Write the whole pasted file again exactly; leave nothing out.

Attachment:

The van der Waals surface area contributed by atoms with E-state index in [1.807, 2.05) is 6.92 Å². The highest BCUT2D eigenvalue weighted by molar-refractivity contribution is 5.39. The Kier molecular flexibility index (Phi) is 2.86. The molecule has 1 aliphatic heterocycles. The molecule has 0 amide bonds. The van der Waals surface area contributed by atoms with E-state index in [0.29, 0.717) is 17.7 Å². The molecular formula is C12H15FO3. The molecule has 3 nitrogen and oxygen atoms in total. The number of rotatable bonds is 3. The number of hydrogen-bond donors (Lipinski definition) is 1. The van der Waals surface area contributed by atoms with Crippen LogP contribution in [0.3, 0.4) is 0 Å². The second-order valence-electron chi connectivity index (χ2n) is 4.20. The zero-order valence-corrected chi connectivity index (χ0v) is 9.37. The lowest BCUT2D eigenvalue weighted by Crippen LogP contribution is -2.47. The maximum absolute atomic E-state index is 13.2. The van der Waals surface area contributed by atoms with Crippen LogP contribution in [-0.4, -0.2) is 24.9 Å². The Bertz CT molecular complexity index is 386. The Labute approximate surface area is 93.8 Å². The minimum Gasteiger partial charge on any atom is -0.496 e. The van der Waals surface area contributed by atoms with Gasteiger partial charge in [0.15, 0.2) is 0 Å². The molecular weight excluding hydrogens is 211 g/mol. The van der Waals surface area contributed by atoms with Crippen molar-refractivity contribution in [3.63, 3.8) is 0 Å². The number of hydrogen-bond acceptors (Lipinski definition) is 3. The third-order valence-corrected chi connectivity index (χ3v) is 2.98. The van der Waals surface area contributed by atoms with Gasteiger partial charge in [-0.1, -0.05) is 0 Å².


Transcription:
The van der Waals surface area contributed by atoms with E-state index in [1.807, 2.05) is 6.92 Å². The highest BCUT2D eigenvalue weighted by molar-refractivity contribution is 5.39. The Kier molecular flexibility index (Phi) is 2.86. The molecule has 1 aliphatic heterocycles. The molecule has 0 amide bonds. The van der Waals surface area contributed by atoms with E-state index in [0.29, 0.717) is 17.7 Å². The molecular formula is C12H15FO3. The molecule has 3 nitrogen and oxygen atoms in total. The number of rotatable bonds is 3. The number of hydrogen-bond donors (Lipinski definition) is 1. The van der Waals surface area contributed by atoms with Crippen LogP contribution in [0.3, 0.4) is 0 Å². The second-order valence-electron chi connectivity index (χ2n) is 4.20. The zero-order valence-corrected chi connectivity index (χ0v) is 9.37. The lowest BCUT2D eigenvalue weighted by Crippen LogP contribution is -2.47. The maximum absolute atomic E-state index is 13.2. The van der Waals surface area contributed by atoms with Crippen LogP contribution in [-0.4, -0.2) is 24.9 Å². The Bertz CT molecular complexity index is 386. The Labute approximate surface area is 93.8 Å². The minimum Gasteiger partial charge on any atom is -0.496 e. The van der Waals surface area contributed by atoms with Gasteiger partial charge in [0.15, 0.2) is 0 Å². The molecular weight excluding hydrogens is 211 g/mol. The van der Waals surface area contributed by atoms with Crippen molar-refractivity contribution in [3.63, 3.8) is 0 Å². The number of hydrogen-bond acceptors (Lipinski definition) is 3. The third-order valence-corrected chi connectivity index (χ3v) is 2.98. The van der Waals surface area contributed by atoms with Gasteiger partial charge in [-0.1, -0.05) is 0 Å².